When a Tug Is As Good As a Ligand

Science's STKE  08 Jun 2004:
Vol. 2004, Issue 236, pp. tw203
DOI: 10.1126/stke.2362004tw203

Mechanical stress on the heart that results from increased blood pressure leads to hypertrophy of heart cells and increases the risk of heart failure. The effects of mechanical stress are mediated at least in part by angiotensin II type 1 (AT1) receptors, and pharmacological blockade of such receptors can limit cardiac hypertrophy and subsequent heart failure. To explore how AT1 receptors actually sense mechanical stress, Zou et al. studied cells cultured on silicone-based dishes that could be stretched to apply mechanical stress to the cells. Mechanical stretching of human embryonic kidney 293 cells or COS7 cells caused activation of the mitogen-activated protein kinases ERK1 and ERK2 only if those cells were first transfected with the AT1 receptor. This receptor activation appeared not to result from secretion of angiotensin II (AII), as previously proposed, and was observed even in cells expressing a mutant receptor with an altered binding site that does not bind AII. In ATG–/– mice, which lack the angiotensinogen gene and thus don't make AII, mechanical stress still caused hypertrophy in vivo, supporting a biologically relevant role for the mechanical stress-induced ligand-independent regulation of the AT1 receptor. It now remains to be seen whether the receptor itself is the sensor, as it is physically stretched into an active conformation, or whether some other associated molecule might provide an activating signal.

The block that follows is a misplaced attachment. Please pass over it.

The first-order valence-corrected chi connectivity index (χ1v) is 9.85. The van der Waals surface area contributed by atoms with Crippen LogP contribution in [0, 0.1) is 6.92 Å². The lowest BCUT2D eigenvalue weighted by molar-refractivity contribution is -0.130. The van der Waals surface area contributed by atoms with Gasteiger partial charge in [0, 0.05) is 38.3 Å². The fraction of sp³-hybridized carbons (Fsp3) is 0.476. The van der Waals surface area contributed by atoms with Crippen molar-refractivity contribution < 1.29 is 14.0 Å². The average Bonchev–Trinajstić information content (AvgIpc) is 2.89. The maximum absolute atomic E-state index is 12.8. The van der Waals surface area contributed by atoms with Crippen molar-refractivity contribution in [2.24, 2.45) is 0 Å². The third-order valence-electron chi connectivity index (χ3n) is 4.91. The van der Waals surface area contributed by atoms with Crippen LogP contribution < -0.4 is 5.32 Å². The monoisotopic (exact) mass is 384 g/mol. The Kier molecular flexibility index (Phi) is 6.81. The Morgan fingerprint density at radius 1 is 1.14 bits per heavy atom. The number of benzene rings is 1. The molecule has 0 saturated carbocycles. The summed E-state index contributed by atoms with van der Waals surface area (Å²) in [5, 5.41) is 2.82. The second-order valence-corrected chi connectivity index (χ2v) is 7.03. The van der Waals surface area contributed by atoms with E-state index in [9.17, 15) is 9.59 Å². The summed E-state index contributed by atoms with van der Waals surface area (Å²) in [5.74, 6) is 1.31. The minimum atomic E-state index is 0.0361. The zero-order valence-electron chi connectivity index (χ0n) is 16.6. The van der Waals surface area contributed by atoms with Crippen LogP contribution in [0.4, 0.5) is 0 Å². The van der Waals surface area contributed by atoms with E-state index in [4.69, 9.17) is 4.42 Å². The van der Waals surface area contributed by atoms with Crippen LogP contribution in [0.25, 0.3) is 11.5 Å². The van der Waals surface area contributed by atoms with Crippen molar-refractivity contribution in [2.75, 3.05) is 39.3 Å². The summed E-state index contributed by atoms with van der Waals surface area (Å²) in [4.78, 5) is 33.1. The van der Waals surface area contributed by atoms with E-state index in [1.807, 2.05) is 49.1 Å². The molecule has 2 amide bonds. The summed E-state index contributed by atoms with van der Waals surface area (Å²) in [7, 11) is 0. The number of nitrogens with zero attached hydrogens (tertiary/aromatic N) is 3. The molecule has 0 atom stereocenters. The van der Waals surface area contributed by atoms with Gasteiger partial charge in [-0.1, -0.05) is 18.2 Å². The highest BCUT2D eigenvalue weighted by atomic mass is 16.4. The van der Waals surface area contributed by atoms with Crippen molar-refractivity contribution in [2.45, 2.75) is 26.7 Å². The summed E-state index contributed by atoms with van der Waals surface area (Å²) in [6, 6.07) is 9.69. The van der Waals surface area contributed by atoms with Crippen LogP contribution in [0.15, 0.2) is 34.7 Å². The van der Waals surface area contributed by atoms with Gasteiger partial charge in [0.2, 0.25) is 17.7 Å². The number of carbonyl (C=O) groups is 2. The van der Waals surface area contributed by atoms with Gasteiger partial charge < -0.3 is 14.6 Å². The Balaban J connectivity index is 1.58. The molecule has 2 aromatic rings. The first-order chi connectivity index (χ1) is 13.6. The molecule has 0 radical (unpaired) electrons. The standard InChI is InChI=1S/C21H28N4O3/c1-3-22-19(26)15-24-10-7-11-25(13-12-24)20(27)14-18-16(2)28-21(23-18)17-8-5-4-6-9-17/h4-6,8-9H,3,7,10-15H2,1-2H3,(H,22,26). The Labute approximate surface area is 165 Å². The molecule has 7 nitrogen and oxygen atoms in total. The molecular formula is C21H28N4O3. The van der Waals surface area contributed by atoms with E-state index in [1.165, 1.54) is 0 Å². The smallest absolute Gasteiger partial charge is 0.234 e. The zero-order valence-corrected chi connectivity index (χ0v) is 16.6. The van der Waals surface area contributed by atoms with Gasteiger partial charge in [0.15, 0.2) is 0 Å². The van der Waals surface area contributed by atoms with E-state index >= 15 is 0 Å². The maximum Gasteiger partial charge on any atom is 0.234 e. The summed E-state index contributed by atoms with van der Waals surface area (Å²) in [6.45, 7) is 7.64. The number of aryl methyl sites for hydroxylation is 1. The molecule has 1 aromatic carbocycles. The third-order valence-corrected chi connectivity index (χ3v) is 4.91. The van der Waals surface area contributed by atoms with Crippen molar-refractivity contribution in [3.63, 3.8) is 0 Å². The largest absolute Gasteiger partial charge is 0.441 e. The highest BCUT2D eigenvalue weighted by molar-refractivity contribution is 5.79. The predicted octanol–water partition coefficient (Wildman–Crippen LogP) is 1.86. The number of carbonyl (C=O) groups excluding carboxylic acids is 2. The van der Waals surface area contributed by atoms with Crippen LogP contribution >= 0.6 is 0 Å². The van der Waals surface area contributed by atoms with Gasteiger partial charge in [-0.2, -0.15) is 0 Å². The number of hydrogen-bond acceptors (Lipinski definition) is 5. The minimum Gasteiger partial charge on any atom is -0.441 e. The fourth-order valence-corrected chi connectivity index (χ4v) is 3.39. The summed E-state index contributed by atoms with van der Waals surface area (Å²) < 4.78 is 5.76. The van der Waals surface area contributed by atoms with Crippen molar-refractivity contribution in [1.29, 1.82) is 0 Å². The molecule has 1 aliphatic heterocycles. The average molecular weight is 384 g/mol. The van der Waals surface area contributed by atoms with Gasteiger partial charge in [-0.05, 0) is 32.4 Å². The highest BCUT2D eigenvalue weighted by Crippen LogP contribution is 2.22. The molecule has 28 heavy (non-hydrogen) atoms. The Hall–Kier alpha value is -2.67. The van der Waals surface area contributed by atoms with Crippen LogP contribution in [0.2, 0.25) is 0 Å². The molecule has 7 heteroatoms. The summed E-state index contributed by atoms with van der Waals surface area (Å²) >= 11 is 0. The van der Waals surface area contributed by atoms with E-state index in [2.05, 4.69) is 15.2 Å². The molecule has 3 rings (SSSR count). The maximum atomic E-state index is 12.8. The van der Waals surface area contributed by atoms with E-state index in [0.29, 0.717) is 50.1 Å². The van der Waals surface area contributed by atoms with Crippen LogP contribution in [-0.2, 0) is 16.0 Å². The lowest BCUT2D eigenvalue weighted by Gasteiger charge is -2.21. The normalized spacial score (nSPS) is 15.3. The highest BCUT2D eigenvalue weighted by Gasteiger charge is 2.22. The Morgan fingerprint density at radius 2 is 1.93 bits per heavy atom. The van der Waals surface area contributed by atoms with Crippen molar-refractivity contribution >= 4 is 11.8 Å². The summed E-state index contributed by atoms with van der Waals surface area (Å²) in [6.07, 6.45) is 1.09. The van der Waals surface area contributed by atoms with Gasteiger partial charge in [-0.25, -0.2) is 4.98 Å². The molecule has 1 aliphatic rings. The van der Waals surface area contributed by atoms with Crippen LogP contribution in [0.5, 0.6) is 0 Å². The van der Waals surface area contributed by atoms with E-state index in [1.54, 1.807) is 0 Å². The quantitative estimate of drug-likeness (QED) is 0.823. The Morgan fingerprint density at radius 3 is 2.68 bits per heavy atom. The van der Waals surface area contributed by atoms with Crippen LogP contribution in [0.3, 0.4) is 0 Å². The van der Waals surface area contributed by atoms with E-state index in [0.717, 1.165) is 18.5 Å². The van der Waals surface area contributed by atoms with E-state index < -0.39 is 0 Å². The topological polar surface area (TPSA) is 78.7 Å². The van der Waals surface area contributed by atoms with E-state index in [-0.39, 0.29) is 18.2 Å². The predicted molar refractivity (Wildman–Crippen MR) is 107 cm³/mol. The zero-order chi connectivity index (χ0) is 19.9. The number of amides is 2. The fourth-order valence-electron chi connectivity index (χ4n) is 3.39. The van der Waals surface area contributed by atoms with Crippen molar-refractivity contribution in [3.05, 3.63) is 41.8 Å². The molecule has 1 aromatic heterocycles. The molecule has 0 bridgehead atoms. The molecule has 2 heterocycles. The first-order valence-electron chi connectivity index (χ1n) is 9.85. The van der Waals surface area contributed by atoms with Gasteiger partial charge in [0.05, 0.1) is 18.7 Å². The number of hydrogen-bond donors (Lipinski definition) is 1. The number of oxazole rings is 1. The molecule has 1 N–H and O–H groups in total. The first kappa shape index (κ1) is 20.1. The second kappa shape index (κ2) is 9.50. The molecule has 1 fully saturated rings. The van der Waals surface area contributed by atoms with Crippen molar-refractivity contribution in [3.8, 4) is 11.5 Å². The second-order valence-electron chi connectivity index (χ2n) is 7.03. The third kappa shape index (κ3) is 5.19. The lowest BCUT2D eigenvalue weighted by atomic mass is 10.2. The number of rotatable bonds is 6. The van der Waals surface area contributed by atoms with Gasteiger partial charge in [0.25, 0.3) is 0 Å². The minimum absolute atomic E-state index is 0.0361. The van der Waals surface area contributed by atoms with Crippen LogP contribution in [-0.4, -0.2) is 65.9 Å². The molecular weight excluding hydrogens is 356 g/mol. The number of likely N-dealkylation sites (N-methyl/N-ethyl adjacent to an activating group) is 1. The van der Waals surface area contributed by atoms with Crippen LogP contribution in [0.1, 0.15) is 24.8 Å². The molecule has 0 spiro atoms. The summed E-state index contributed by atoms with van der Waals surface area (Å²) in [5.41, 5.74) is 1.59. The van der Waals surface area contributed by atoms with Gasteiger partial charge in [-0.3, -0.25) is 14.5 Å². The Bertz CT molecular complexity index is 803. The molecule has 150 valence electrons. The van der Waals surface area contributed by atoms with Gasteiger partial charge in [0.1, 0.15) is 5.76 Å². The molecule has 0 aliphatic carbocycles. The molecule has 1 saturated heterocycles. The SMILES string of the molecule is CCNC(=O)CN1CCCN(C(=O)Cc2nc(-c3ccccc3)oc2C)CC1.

Y. Zou, H. Akazawa, Y. Qin, M. Sano, H. Takano, T. Minamino, N. Makita, K. Iwanaga, W. Zhu, S. Kudoh, H. Toko, K. Tamura, M. Kihara, T. Nagai, A. Fukamizu, S. Umemura, T. Iiri, T. Fujita, I. Komuro, Mechanical stress activates angiotensin II type 1 receptor without the involvement of angiotensin II. Nat. Cell Biol. 6, 499-506 (2004). [Online Journal]